To locate any vertex, it is spatially described with x and y coordinates - of course. You can also add Z and M values - but what is the advantage to use the Z in the vector instead of a attribute Z in attribute table?

In which cases should I use the Z values instead of just a attribute: "Z"? For me it seams easier to use a Z-attribute field because I can use it in expression dialog like any other attribute. Also if I want to make a 3D-looking map, the 2,5 D symbol style asks for a attribute field not the Z-value (screenshot). Also qgis2threejs is asking for an attribute to draw the height of a building...

Screenshot: The Identify window shows, that my buildings already have a Z value. It's written from the "_mean" attribute by using the tool: 'Set Z value'. The "_mean" attribute was created with 'Zonal Statistics' from a DSM (LiDAR). The "2.5 D" symbol needs a height but can't uses the z value, so I have to use the attribute "_mean".

enter image description here

I would like to have some cases or examples where the Z value is needed.

What are the advantages of the Z value?

  • 1
    what's the advantage to have x and y stored as a geometry rather than attributes? e.g. QGIS handles them implicitly; they have well established type definitions to interchange between software/framework; they can be transformed with well established references; etc. xyz geometries share those benefits, albeit with a way more complex math behind them; true 3D awareness did come a long way in the OGC ecosystem, and not many software/frameworks are capable of fully encorporating 3D geometries and their possibilities yet.
    – geozelot
    May 21, 2019 at 10:38

1 Answer 1


I think you are mixing up to concept : elevation (z value) and height (elevation relative to the ground).

For exemple an object may have a Z value (as a z coordinate) representing elevation of the point above a reference level (above geoid or ellipsoid ?) and another value (as an attribute table value) representing the height of the objet above the ground. You can use the second value to extrude an object for representing his volume, the first would be used to place the base of the volume at the correct elevation.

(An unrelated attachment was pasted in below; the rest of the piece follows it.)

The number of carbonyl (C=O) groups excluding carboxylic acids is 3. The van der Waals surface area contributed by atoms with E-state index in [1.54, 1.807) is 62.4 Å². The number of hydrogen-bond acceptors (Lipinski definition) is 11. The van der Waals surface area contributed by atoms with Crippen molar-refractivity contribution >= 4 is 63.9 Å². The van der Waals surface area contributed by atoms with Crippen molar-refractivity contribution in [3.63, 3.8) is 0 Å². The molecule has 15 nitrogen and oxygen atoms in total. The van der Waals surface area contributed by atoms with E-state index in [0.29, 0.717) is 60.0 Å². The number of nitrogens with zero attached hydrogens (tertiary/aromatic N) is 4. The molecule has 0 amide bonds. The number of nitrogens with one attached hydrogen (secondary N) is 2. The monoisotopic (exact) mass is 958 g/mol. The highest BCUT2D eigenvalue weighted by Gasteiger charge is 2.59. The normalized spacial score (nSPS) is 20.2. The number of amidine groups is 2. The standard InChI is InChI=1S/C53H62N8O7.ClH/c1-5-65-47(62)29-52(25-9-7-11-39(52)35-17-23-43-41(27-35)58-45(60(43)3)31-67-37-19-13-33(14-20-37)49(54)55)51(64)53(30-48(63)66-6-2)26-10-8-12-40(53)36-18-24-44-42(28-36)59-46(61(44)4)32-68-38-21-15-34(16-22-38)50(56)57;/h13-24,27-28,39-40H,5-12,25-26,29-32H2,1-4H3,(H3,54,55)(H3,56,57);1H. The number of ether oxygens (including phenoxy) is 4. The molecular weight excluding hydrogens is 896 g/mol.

You may use both kind of value simultaneously as in the picture below where I use Qgis2threejs with a tree layer (xyz points) where the base of the tree use the Z coordinate and the height of the tree come from an HEIGHT attribute (a second copie of the layer is used for the sphere the elevation beeing equal to z + HEIGHT). As you can see the tree have different height but also the base of the trunk are at different elevation.

enter image description here

This work because Qgis2threejs work in 3D and so is able to use Z coordinate AND extrude object. If you work in the main QGIS window you work on a flat plane and cant represent the Z value (but if needed you may access it with expression based on the geometry), the 2.5D renderer mimic an extrusion from the flat plane and need the height of the object not his elevation.

  • Okay, understood! Btw: 'z($geometry)' should return the z value, right? But it doesn't... (same data set from screenshot)
    – MartinMap
    May 21, 2019 at 13:40
  • 1
    On polygon you have a Z value for each vertex so you can't calculate it for the whole geometry, you may access each vertex value in edit mode with the vertex editor or use "z( point_n( $geometry ,N))" to get the Z value of the N vertex (remplace N by the vertex you want)
    – J.R
    May 21, 2019 at 14:21

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